Revised version of 2007 paper, delivered at the 2009 FATE conference in Portland, Oregon.
It is a cliche to say we are "at one with nature" but, let's face it, our bodies and brains and very beings have taken shape on this earth since we were wriggling in the primordial swamp.
99% of everything we are was settled long before we even got started as human beings. Life has come a long way, and every inch of the journey had to be negotiated with our planet. The conditions of earth are literally part of us. Billions of small, insistent expectations are built in to our billions of neurons, and every one of them is an ancient lesson learned.
Our consciousness lives in the tiny space remaining, the one that we optimistically call "free will." We pretend we are fully independent, continually rejudging, relearning, readapting and evolving, choice-making creatures, operating apart from the earth we stand on.
Value, deciding what's best, is the basis of life as it evolved and the basis of life as we live it now. Not grand values of truth and beauty and abstract ultimates like that but the everyday and the mundane and the constant. "What's the right choice?" is built into the making and continuing of life. It is what we have been doing since we were microbes. It is the process which, over millions of years, produced a species that makes art.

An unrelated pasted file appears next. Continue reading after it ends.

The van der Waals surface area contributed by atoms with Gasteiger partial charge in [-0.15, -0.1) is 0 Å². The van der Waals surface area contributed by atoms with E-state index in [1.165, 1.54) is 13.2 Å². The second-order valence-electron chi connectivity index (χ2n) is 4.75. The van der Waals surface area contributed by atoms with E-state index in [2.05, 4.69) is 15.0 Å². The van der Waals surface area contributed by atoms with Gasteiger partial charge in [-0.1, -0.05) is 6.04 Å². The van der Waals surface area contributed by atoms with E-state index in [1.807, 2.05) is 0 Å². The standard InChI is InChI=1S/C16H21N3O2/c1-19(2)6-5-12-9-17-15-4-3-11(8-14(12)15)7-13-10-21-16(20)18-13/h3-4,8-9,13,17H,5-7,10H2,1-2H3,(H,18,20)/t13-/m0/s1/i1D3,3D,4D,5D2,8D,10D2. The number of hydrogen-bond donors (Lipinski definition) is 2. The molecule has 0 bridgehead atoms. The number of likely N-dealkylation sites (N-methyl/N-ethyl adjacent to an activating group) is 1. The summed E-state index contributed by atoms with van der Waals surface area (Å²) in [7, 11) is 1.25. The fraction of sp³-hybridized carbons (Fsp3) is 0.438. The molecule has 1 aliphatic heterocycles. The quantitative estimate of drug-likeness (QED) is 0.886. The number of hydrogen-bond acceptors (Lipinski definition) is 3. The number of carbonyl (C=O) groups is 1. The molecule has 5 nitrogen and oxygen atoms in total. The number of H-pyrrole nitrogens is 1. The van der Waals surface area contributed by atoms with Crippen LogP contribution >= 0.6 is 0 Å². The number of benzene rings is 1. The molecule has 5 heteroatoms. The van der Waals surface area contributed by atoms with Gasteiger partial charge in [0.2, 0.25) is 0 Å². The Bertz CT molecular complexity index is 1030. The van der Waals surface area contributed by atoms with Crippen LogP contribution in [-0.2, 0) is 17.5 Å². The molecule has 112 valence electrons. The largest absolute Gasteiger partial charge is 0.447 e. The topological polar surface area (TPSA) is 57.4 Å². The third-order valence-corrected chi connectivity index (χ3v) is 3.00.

Art-making is a specialized modification of value choice, one in which we replace practical choice with esthetic choice. Art is making something better without knowing what better is. It is, in effect, condensed life, a small model of the creation of life encoded in materials. The artist brings the core life experience up to the surface, up from a place that is way deeper than words and ideas, and puts it into material form so that it can reach the same deep place in another person.